When they go low, we must go high.

Most likely, history will preserve Michelle Obama’s famous quote for a long time. Wise and to the point, the message neatly underlined the meanness of some press commentaries about her children. There is always a moment in our lives when we are under pressure -and have to choose between going low (the statistically “normal” choice), or going high. That applies to everybody, not only journalists and political commentators. Good nature, integrity, and dignity, are in short supply. Always have been.

And, talking ethics, what Central Banks have done to us all might be as legal as those press clips -but it is certainly immoral and reckless as well. Consequently, their politburo chairs still hold the “potestas” but have for certain lost the “auctoritas” (much like Mariano “Nicolas” Rajoy in Spain). I know some are still in the stages of adoration of the Central Bankers that supposedly saved the world. No other than Kevin Warsh opines that Ben Bernanke “stood tall” in the terrible days of the GFC. Wow! Does he really think so, or is he just trying to mend fences with his former boss?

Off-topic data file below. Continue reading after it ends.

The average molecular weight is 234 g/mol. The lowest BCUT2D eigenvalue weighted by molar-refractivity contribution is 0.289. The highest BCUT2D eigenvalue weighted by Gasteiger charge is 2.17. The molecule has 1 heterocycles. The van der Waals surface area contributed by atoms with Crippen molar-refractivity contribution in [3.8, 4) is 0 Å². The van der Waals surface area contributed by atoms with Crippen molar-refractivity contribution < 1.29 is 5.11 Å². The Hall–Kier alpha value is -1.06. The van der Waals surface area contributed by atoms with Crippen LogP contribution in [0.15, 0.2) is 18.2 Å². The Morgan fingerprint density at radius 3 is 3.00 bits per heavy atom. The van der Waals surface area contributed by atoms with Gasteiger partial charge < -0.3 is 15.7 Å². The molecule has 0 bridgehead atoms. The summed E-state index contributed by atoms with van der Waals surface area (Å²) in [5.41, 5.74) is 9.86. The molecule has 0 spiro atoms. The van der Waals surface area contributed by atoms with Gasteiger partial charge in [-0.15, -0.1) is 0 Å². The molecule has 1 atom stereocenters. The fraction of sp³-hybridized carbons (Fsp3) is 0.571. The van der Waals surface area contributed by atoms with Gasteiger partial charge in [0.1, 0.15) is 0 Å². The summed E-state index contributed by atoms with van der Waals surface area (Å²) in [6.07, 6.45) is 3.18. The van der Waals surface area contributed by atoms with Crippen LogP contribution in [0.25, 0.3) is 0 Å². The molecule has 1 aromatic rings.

I think he went lower and lower during his tenure as chairman of the FED. And he was not alone in his quest for the lows (Dragui flies lower yet: sucks junk sovereign debt into his -our- balance sheet). You have to concede to the fact that only one of them has lived up to what I would depict as “decent expectations” for their performance at the job. Bastiat or Hayek, if alive, would have confronted them openly. Immanuel Kant would have rated their conduct as not coming anywhere near a categorical imperative. Only the moral relativism now in vogue might allow for a favorable judgment of their misconduct.

Draghi’s well known smug smile. Not easy to go much lower than that. The establishment adores him.